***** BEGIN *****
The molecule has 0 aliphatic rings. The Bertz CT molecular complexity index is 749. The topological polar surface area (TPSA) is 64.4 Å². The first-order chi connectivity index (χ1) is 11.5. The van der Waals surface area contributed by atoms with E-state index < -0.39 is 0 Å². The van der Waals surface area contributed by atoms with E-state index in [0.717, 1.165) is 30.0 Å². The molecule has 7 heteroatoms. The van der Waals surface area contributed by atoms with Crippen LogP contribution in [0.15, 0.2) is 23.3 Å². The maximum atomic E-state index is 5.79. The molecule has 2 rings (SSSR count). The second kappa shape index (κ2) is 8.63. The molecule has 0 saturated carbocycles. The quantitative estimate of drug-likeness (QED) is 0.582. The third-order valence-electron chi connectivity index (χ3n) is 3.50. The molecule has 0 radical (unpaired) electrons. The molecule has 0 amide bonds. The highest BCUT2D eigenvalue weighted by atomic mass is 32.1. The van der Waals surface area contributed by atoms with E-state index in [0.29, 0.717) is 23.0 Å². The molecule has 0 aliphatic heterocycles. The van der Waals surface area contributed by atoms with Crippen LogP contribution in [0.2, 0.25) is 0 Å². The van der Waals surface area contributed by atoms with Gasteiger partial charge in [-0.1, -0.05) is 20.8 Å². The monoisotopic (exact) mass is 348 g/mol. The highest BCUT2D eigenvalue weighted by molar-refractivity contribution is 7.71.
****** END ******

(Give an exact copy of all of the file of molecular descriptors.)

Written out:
The molecule has 0 aliphatic rings. The Bertz CT molecular complexity index is 749. The topological polar surface area (TPSA) is 64.4 Å². The first-order chi connectivity index (χ1) is 11.5. The van der Waals surface area contributed by atoms with E-state index < -0.39 is 0 Å². The van der Waals surface area contributed by atoms with E-state index in [0.717, 1.165) is 30.0 Å². The molecule has 7 heteroatoms. The van der Waals surface area contributed by atoms with Crippen LogP contribution in [0.15, 0.2) is 23.3 Å². The maximum atomic E-state index is 5.79. The molecule has 2 rings (SSSR count). The second kappa shape index (κ2) is 8.63. The molecule has 0 saturated carbocycles. The quantitative estimate of drug-likeness (QED) is 0.582. The third-order valence-electron chi connectivity index (χ3n) is 3.50. The molecule has 0 radical (unpaired) electrons. The molecule has 0 amide bonds. The highest BCUT2D eigenvalue weighted by atomic mass is 32.1. The van der Waals surface area contributed by atoms with E-state index in [0.29, 0.717) is 23.0 Å². The molecule has 0 aliphatic heterocycles. The van der Waals surface area contributed by atoms with Crippen LogP contribution in [0.2, 0.25) is 0 Å². The van der Waals surface area contributed by atoms with Gasteiger partial charge in [-0.1, -0.05) is 20.8 Å². The monoisotopic (exact) mass is 348 g/mol. The highest BCUT2D eigenvalue weighted by molar-refractivity contribution is 7.71.